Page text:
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Susan Rogers: The Technical Mind
|Associate Professor of MP&E Susan Rogers|
The California economy was booming, major labels were thriving, and top musicians flocked to the city to record hit albums in the world-class studios that dotted the sun-drenched landscape. It was in that atmosphere in 1978 that a young Susan Rogers felt the pull toward a career as a recording engineer.
She knew that to break into the competitive, male-dominated studio scene, she would have to work harder than her peers. "At the time-and sadly it's still true today-there's such a small proportion of women in engineering," says Rogers, an associate professor in the MP&E Department, she didn't know any musicians or engineers and had zero experience.
At the time, audio engineering was largely an apprentice-based craft; fortunately, the area's lone recording school, University of Sound Arts, offered a wealth of opportunity to learn from teachers drawn from the talented local engineering community. Tuition was costly, so an enterprising Rogers took a job at the school as a night receptionist, where she picked up as much information as she could and taught herself electronics on the side. She soon began servicing recording consoles and tape machines around town and eventually landed a staff position at Graham Nash's Rudy Records studio.
The break of a lifetime came in 1983, when Rogers got word that Prince was looking for a technician. "If someone had said to me in 1983, 'What's the job you want more than any other job in the world?' it would have been to work with Prince," she says.
Rogers accepted the job offer and left Hollywood for Minneapolis, Prince's hometown, where the artist was coming off the success of the critically acclaimed 1999 album and tour and beginning work on the project that would catapult him to the top of the pop world. "The next record he did was the Purple Rain album," she recalls. "It went multiplatium and won an Oscar for Prince. Of course, I had the time of my life."
After five whirlwind years recording with Prince and his roster of r&b acts, including Sheila E. and the Time, Rogers returned to Los Angeles and established herself as an independent engineer and, ultimately, as a sought-after record producer. Over the next decade, she made records with the likes of David Byrne, Michael Penn, the Violent Femmes, and the Jacksons, to name a few.
For many, producing pop music is a youth-oriented profession. So by the time Rogers reached her mid-forties, she began looking for a vocation that would enable her to make a significant contribution in the next phase of her life. In 2000, after she finished producing the Barenaked Ladies' multiplatinum Stunt album, Rogers left the studio world behind and enrolled at the University of Minnesota, where she earned her bachelor's degree in psychology and neuroscience, and then continued her studies at McGill University, where she is currently completing a Ph.D. in music perception and cognition.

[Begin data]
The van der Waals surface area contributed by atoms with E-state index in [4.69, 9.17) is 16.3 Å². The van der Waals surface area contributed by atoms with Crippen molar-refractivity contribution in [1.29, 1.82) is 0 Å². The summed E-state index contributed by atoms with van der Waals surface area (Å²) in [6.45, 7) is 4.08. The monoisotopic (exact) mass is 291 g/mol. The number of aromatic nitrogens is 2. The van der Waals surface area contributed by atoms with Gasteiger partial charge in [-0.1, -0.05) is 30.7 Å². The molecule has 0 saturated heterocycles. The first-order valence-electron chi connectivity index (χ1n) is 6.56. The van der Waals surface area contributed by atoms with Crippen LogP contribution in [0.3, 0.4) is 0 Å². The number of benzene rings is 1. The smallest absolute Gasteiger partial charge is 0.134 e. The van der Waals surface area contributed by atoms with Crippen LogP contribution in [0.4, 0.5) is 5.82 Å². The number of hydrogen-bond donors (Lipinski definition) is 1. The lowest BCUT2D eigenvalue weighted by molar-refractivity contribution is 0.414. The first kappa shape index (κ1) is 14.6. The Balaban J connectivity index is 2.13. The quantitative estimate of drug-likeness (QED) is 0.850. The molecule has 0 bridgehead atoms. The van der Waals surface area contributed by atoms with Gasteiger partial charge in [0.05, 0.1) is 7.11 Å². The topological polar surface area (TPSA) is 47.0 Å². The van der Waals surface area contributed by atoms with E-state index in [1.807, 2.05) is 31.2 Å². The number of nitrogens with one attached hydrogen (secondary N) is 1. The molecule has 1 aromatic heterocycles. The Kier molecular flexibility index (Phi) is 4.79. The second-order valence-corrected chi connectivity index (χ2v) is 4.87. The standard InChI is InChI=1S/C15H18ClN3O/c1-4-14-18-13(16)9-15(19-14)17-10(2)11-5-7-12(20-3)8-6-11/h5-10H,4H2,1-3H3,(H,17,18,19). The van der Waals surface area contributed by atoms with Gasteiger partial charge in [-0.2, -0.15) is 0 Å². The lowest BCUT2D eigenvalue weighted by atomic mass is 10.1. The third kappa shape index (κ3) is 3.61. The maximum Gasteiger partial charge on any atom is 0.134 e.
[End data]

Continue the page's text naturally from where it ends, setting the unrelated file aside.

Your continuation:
For Rogers, the transition from engineering to science was a natural career evolution. "I think that kind of mind-the technical mind that wonders how things work, how things go together-is obviously excited and intrigued by the artistic world," she says. "Those of us who have engineering or technical minds are interested in the nuts and bolts. So it wasn't that much of a leap from engineering, which is my passion, to another passion: how does that brain work?"
In her studies at McGill, Rogers explores the science of listening; how humans hear sounds, how they perceive music, how musicians hear differently from nonmusicians, and why musical tastes differ. "How does one person listen to a piece of music and be moved to tears by its beauty, whereas another person listens to that same piece and says, 'Turn that off''?" she asks rhetorically. "Natural curiosity made me want to investigate how that works."
In 2008, Rogers became a member of Berklee's MP&E Department faculty. And while her main focus is teaching recording technology concepts, science influences everything she teaches in the classroom. She reflects on her years in the L.A. studios thinking how different her interactions might have been if she knew then what she knows now. "If I had had a sensitivity to the differences between people, understood something about psychoacoustics, and how familiarity with music influences our expectations when I was an engineer or a producer, I would have been a better one," she says.
As a nonmusician who has been surrounded by musicians for most of her life, Rogers feels completely at home in the Berklee community. She finds that musicians as a segment of humanity stand apart. "Musicians are so capable of expressing joy, expressing emotion, because that's what they do for a living," she says. "So those emotions are very close to the surface, and that's wonderful to be around."
"You can read on every face that they're not cynical," she observes. "They're not jaded; they truly believe that their futures will shake out, whether they ride to the top with recognition and money or stay somewhere in the lower branches. They seem to accept any outcome because they're making music for a living. And that's so beautiful to see."